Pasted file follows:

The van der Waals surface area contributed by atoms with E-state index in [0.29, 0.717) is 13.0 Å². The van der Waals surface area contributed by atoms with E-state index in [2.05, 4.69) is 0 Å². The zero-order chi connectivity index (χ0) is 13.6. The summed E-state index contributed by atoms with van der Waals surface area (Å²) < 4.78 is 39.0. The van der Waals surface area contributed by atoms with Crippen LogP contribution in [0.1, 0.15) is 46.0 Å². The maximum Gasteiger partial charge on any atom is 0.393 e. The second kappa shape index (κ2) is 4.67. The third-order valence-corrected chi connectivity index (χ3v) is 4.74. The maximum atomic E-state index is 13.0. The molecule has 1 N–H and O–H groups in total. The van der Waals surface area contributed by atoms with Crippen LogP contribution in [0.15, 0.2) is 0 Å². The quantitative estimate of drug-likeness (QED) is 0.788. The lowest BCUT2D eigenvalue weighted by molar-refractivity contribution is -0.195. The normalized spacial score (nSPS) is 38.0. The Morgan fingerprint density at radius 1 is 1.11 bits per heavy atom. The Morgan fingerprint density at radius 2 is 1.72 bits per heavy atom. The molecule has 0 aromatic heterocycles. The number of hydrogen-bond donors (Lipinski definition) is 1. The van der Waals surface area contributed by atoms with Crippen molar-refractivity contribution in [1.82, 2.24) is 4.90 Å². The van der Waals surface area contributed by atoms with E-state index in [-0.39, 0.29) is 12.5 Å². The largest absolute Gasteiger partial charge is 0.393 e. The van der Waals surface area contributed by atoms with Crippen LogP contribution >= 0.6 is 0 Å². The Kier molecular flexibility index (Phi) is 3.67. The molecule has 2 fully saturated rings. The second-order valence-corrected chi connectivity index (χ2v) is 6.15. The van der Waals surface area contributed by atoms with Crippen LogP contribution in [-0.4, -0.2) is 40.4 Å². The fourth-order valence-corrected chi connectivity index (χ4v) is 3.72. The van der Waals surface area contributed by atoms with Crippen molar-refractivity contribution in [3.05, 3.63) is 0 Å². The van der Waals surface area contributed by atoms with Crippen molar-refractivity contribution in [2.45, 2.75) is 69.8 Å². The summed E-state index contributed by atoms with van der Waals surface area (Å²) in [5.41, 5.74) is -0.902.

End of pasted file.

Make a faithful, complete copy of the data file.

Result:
The van der Waals surface area contributed by atoms with E-state index in [0.29, 0.717) is 13.0 Å². The van der Waals surface area contributed by atoms with E-state index in [2.05, 4.69) is 0 Å². The zero-order chi connectivity index (χ0) is 13.6. The summed E-state index contributed by atoms with van der Waals surface area (Å²) < 4.78 is 39.0. The van der Waals surface area contributed by atoms with Crippen LogP contribution in [0.1, 0.15) is 46.0 Å². The maximum Gasteiger partial charge on any atom is 0.393 e. The second kappa shape index (κ2) is 4.67. The third-order valence-corrected chi connectivity index (χ3v) is 4.74. The maximum atomic E-state index is 13.0. The molecule has 1 N–H and O–H groups in total. The van der Waals surface area contributed by atoms with Crippen LogP contribution in [0.15, 0.2) is 0 Å². The quantitative estimate of drug-likeness (QED) is 0.788. The lowest BCUT2D eigenvalue weighted by molar-refractivity contribution is -0.195. The normalized spacial score (nSPS) is 38.0. The Morgan fingerprint density at radius 1 is 1.11 bits per heavy atom. The Morgan fingerprint density at radius 2 is 1.72 bits per heavy atom. The molecule has 0 aromatic heterocycles. The number of hydrogen-bond donors (Lipinski definition) is 1. The van der Waals surface area contributed by atoms with Crippen molar-refractivity contribution in [1.82, 2.24) is 4.90 Å². The van der Waals surface area contributed by atoms with E-state index in [-0.39, 0.29) is 12.5 Å². The largest absolute Gasteiger partial charge is 0.393 e. The van der Waals surface area contributed by atoms with Crippen LogP contribution >= 0.6 is 0 Å². The Kier molecular flexibility index (Phi) is 3.67. The molecule has 2 fully saturated rings. The second-order valence-corrected chi connectivity index (χ2v) is 6.15. The van der Waals surface area contributed by atoms with Crippen LogP contribution in [-0.4, -0.2) is 40.4 Å². The fourth-order valence-corrected chi connectivity index (χ4v) is 3.72. The van der Waals surface area contributed by atoms with Crippen molar-refractivity contribution in [3.05, 3.63) is 0 Å². The van der Waals surface area contributed by atoms with Crippen molar-refractivity contribution in [2.45, 2.75) is 69.8 Å². The summed E-state index contributed by atoms with van der Waals surface area (Å²) in [5.41, 5.74) is -0.902.